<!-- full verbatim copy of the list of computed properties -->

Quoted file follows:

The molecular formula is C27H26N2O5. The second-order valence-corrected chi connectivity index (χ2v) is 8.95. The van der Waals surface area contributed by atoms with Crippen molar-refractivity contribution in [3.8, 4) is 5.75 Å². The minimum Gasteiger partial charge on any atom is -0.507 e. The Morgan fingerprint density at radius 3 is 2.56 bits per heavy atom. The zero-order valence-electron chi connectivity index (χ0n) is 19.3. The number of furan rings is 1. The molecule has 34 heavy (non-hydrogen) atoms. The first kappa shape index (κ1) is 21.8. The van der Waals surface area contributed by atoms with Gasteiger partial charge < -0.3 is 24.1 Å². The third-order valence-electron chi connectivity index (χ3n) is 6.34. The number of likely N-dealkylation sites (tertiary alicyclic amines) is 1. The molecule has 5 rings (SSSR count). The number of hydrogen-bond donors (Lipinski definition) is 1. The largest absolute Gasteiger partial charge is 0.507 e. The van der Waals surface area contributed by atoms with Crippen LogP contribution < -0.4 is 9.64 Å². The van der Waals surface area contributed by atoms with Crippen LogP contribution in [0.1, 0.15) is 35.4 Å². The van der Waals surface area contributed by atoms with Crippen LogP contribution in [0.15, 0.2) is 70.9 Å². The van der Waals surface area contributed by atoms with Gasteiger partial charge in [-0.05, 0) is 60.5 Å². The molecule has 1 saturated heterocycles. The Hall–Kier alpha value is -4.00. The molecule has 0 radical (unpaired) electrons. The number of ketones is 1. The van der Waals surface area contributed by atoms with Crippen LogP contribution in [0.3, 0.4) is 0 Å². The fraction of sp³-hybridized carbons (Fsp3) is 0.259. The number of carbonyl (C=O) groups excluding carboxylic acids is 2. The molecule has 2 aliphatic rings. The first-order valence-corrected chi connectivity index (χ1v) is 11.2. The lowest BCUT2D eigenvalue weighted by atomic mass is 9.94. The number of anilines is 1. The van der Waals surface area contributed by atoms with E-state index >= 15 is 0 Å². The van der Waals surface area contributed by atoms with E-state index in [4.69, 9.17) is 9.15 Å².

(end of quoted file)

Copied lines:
The molecular formula is C27H26N2O5. The second-order valence-corrected chi connectivity index (χ2v) is 8.95. The van der Waals surface area contributed by atoms with Crippen molar-refractivity contribution in [3.8, 4) is 5.75 Å². The minimum Gasteiger partial charge on any atom is -0.507 e. The Morgan fingerprint density at radius 3 is 2.56 bits per heavy atom. The zero-order valence-electron chi connectivity index (χ0n) is 19.3. The number of furan rings is 1. The molecule has 34 heavy (non-hydrogen) atoms. The first kappa shape index (κ1) is 21.8. The van der Waals surface area contributed by atoms with Gasteiger partial charge < -0.3 is 24.1 Å². The third-order valence-electron chi connectivity index (χ3n) is 6.34. The number of likely N-dealkylation sites (tertiary alicyclic amines) is 1. The molecule has 5 rings (SSSR count). The number of hydrogen-bond donors (Lipinski definition) is 1. The largest absolute Gasteiger partial charge is 0.507 e. The van der Waals surface area contributed by atoms with Crippen LogP contribution < -0.4 is 9.64 Å². The van der Waals surface area contributed by atoms with Crippen LogP contribution in [0.1, 0.15) is 35.4 Å². The van der Waals surface area contributed by atoms with Crippen LogP contribution in [0.15, 0.2) is 70.9 Å². The van der Waals surface area contributed by atoms with Gasteiger partial charge in [-0.05, 0) is 60.5 Å². The molecule has 1 saturated heterocycles. The Hall–Kier alpha value is -4.00. The molecule has 0 radical (unpaired) electrons. The number of ketones is 1. The van der Waals surface area contributed by atoms with Crippen LogP contribution in [0.3, 0.4) is 0 Å². The fraction of sp³-hybridized carbons (Fsp3) is 0.259. The number of carbonyl (C=O) groups excluding carboxylic acids is 2. The molecule has 2 aliphatic rings. The first-order valence-corrected chi connectivity index (χ1v) is 11.2. The lowest BCUT2D eigenvalue weighted by atomic mass is 9.94. The number of anilines is 1. The van der Waals surface area contributed by atoms with E-state index >= 15 is 0 Å². The van der Waals surface area contributed by atoms with E-state index in [4.69, 9.17) is 9.15 Å².